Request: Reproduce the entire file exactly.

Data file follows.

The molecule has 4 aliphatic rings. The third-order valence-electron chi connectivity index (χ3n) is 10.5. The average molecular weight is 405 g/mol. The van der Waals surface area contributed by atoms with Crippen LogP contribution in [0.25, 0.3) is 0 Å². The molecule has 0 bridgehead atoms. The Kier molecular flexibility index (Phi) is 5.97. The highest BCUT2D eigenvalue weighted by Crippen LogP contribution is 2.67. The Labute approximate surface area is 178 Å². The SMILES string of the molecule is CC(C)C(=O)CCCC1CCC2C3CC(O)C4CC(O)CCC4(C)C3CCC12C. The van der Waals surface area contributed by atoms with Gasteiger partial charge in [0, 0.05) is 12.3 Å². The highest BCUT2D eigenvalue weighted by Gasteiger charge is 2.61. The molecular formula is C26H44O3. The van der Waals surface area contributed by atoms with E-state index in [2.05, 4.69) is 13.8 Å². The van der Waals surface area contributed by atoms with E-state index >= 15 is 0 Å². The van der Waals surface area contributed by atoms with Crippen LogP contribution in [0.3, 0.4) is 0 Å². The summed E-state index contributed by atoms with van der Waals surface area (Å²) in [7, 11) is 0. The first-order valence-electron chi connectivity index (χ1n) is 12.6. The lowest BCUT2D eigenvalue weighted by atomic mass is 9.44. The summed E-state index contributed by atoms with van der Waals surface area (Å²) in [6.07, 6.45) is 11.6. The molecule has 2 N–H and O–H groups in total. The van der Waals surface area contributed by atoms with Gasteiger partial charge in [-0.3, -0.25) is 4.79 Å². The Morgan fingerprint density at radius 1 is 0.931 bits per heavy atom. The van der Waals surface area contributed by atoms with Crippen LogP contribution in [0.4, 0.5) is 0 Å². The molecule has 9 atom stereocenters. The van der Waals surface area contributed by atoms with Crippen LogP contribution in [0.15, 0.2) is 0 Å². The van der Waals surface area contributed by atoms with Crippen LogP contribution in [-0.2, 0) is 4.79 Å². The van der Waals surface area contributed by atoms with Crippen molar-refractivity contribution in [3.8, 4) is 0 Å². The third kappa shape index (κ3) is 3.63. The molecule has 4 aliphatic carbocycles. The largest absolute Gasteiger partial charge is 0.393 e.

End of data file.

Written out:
The molecule has 4 aliphatic rings. The third-order valence-electron chi connectivity index (χ3n) is 10.5. The average molecular weight is 405 g/mol. The van der Waals surface area contributed by atoms with Crippen LogP contribution in [0.25, 0.3) is 0 Å². The molecule has 0 bridgehead atoms. The Kier molecular flexibility index (Phi) is 5.97. The highest BCUT2D eigenvalue weighted by Crippen LogP contribution is 2.67. The Labute approximate surface area is 178 Å². The SMILES string of the molecule is CC(C)C(=O)CCCC1CCC2C3CC(O)C4CC(O)CCC4(C)C3CCC12C. The van der Waals surface area contributed by atoms with Gasteiger partial charge in [0, 0.05) is 12.3 Å². The highest BCUT2D eigenvalue weighted by Gasteiger charge is 2.61. The molecular formula is C26H44O3. The van der Waals surface area contributed by atoms with E-state index in [2.05, 4.69) is 13.8 Å². The van der Waals surface area contributed by atoms with E-state index >= 15 is 0 Å². The van der Waals surface area contributed by atoms with Crippen LogP contribution in [0.3, 0.4) is 0 Å². The summed E-state index contributed by atoms with van der Waals surface area (Å²) in [7, 11) is 0. The first-order valence-electron chi connectivity index (χ1n) is 12.6. The lowest BCUT2D eigenvalue weighted by atomic mass is 9.44. The summed E-state index contributed by atoms with van der Waals surface area (Å²) in [6.07, 6.45) is 11.6. The molecule has 2 N–H and O–H groups in total. The van der Waals surface area contributed by atoms with Gasteiger partial charge in [-0.3, -0.25) is 4.79 Å². The Morgan fingerprint density at radius 1 is 0.931 bits per heavy atom. The van der Waals surface area contributed by atoms with Crippen LogP contribution in [0.4, 0.5) is 0 Å². The molecule has 9 atom stereocenters. The van der Waals surface area contributed by atoms with Crippen LogP contribution in [0.15, 0.2) is 0 Å². The van der Waals surface area contributed by atoms with Crippen LogP contribution in [-0.2, 0) is 4.79 Å². The van der Waals surface area contributed by atoms with Crippen molar-refractivity contribution in [3.8, 4) is 0 Å². The third kappa shape index (κ3) is 3.63. The molecule has 4 aliphatic carbocycles. The largest absolute Gasteiger partial charge is 0.393 e.